This October, Deadshirt staff revisits some of our favorite horror movies from a variety of subgenres and breaks down what makes them so memorable, so clever, and so terrifying. This week: Wes Craven and Kevin Williamson’s post modern slasher, Scream.
When the Weinstein Brothers originally tried to find a director for Kevin Williamson’s Scream script (then titled, of all things, Scary Movie), they had difficulty locking down a helmer who really got the source material. Most of the name directors they were used to working with, like Robert Rodriguez, couldn’t see past the lovingly parodic tone of the screenplay and figured it for a straight comedy. Scream is such a unique beast, not because of its self aware predilection towards distractingly meta horror movie references and 90s cleverer-than-thou minutiae, but because of how it uses those stylistic trappings to lull the viewer into a false sense of security. Thrill master Wes Craven had already successfully tread similar waters in New Nightmare, so he was a natural choice. In Craven’s capable hands, what might have devolved into a faux satiric mess became an effective, legitimately frightening horror film aimed squarely at an audience that had grown tired of the genre’s inherent tics and tricks.
Scream is basically Williamson’s love letter to John Carpenter’s Halloween in the sense that it is a slasher awash in 80s horror conventions, but spliced with whodunit DNA. Someone in a Ghostface mask is slashing up teenagers in Woodsboro, and the woefully desensitized youth of the town, still somewhat fresh from a grisly murder that took place a year ago, react to it as 90s teenagers were apt to: with clever, self-referential dialogue and a disturbing amount of aesthetic distance. The pretense that something so nightmarish could shake this town to the firmament is completely done away with, as this is a generation of kids who see people gutted on television every day. The implication of trauma at current events is instead replaced with the sense that no one you know can be trusted. From the first on screen kill, in true mystery fashion, every single individual you meet, with the exception of “final girl” Sidney Prescott (Neve Campbell) could easily turn out to be the knife wielding psychopath and the revelation wouldn’t raise a single eyebrow.
Before we get too deep into the film’s main plot, we have to talk about its opening sequence, twelve perfect minutes of horror served up nice for the post-Tarantino generation. Drew Barrymore’s opening scene cameo as doomed Casey Becker is up there with Janet Leigh’s shower death in Psycho when it comes to expectation-shattering stunt kills. As in Hitchcock’s classic, her untimely demise sets a tone that nothing is sacred and anything can happen. The infamous phone call, the suspenseful interplay between Barrymore and the chilling voice on the other end of the line (voice actor Roger L. Jackson, standing in for the killer’s digitized voice) is at once timely and iconic in the way, say, Speed‘s “pop quiz, hotshot” bit is, but it is also economical and functional. Acting as a primer for the film to follow, Ghostface’s initial phone call lures us in with wit and mystery. The banter is pointed, but playful. The “what’s your favorite scary movie?” line may have grown a thick moss of obsolescence over the years (the The Matrix bullet time of horror dialogue) but the discourse it opens up is crucial. This is a horror film designed to prey on people who think they’re too smart for horror movies.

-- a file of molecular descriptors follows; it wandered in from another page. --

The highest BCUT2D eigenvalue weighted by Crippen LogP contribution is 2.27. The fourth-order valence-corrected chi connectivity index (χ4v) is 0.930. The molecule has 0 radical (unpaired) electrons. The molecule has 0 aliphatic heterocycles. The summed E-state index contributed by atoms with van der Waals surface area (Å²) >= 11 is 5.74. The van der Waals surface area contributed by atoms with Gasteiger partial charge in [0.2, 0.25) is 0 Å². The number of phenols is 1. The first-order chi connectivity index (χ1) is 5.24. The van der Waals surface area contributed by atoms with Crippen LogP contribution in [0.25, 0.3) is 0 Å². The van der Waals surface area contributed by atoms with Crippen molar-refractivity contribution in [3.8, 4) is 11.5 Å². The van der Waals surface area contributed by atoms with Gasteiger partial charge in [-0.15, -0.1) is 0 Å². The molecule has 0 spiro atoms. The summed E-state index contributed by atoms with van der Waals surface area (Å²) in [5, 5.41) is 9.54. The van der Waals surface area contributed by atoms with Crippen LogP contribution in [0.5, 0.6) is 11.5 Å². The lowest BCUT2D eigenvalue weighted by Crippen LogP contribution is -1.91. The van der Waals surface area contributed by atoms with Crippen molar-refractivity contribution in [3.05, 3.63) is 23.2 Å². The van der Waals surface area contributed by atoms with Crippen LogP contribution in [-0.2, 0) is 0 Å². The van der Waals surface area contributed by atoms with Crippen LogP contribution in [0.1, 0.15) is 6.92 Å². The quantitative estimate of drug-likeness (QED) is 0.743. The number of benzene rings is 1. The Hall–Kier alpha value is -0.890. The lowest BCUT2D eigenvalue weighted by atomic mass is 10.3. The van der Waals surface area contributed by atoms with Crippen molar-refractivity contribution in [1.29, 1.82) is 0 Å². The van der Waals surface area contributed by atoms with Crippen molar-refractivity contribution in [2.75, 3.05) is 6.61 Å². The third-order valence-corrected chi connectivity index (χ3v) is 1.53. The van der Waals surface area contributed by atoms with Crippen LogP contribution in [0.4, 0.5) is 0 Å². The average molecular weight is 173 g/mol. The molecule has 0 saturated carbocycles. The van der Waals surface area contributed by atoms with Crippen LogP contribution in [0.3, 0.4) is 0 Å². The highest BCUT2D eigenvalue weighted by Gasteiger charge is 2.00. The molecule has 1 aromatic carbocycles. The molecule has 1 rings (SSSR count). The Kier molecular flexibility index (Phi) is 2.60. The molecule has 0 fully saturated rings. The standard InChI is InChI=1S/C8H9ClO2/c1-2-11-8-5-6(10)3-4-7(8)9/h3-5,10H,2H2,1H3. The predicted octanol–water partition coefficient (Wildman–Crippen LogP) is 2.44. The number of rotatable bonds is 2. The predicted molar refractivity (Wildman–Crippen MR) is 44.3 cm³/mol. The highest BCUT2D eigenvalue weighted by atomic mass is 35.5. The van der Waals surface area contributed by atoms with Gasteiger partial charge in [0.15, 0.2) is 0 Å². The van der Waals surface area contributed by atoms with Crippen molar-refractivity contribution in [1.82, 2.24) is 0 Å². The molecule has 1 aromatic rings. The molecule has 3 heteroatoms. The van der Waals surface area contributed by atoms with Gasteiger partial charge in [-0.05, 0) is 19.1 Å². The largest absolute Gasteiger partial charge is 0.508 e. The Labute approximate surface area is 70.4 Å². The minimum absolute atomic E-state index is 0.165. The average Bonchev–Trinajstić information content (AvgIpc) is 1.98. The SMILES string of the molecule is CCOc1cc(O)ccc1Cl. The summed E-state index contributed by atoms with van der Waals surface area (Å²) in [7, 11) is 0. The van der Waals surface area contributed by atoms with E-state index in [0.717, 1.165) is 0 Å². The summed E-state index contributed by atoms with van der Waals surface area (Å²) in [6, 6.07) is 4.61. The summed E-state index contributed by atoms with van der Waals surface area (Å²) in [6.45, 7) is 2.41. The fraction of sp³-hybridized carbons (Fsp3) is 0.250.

From Casey Becker’s opening critique of genre tropes through every character’s in-story qualms with the way horror movies function, the filmmakers are putting their audience up on the screen. Immediately, we relate and identify with these teens in a way that we don’t with the usual faceless lambs lined up for the scream screen slaughter, but here, in their self awareness, we find a kinship. It’s pretty easy to talk mad shit about fictional victims and how they always run upstairs instead of outside, but when you’re the one on the other end of the line and your boyfriend’s insides are decidedly outside, it’s not so easy to fucking quip. Craven’s slow push in on Casey’s face as she realizes this predator on the phone is not fucking around says it all. The fluidity in the blocking and editing naturally shifting gears from Pillow Talk telephone banter to Sorry, Wrong Number histrionics is impressive and reminds you from jump street that no matter how cute the references get, all the slick chat ends with knives in ribs. (Using Jiffy Pop in lieu of a tea kettle on the stove as a suspense-building device is a nice touch.)
In Sidney Prescott, we have a Final Girl/Virgin to stack up to the altar of Jamie Lee Curtis. In Sidney’s first encounter with the killer, we see her go home alone to one of those far out houses Casey lived in, not so close to neighbors, not so accessible to police. The mirror image calls back to the film’s opening and its grotesque conclusion, but Sidney is different. Where Casey resorts to name calling and false bravado, Sidney calls the killer on his bullshit and sneers right back. At first, Sidney seems pretty harmless and her squeamishness at all the scandal seems rote, but the reveal that her mother was brutally murdered and assaulted the previous year explains it all. Maureen Prescott’s murder, though off-screen backstory, looms over the film’s proceedings, as if her death ripped a band-aid off this scab of a town, leaving all manner of pus and blood to fester. Her entire world is a reflection of that lurking evil.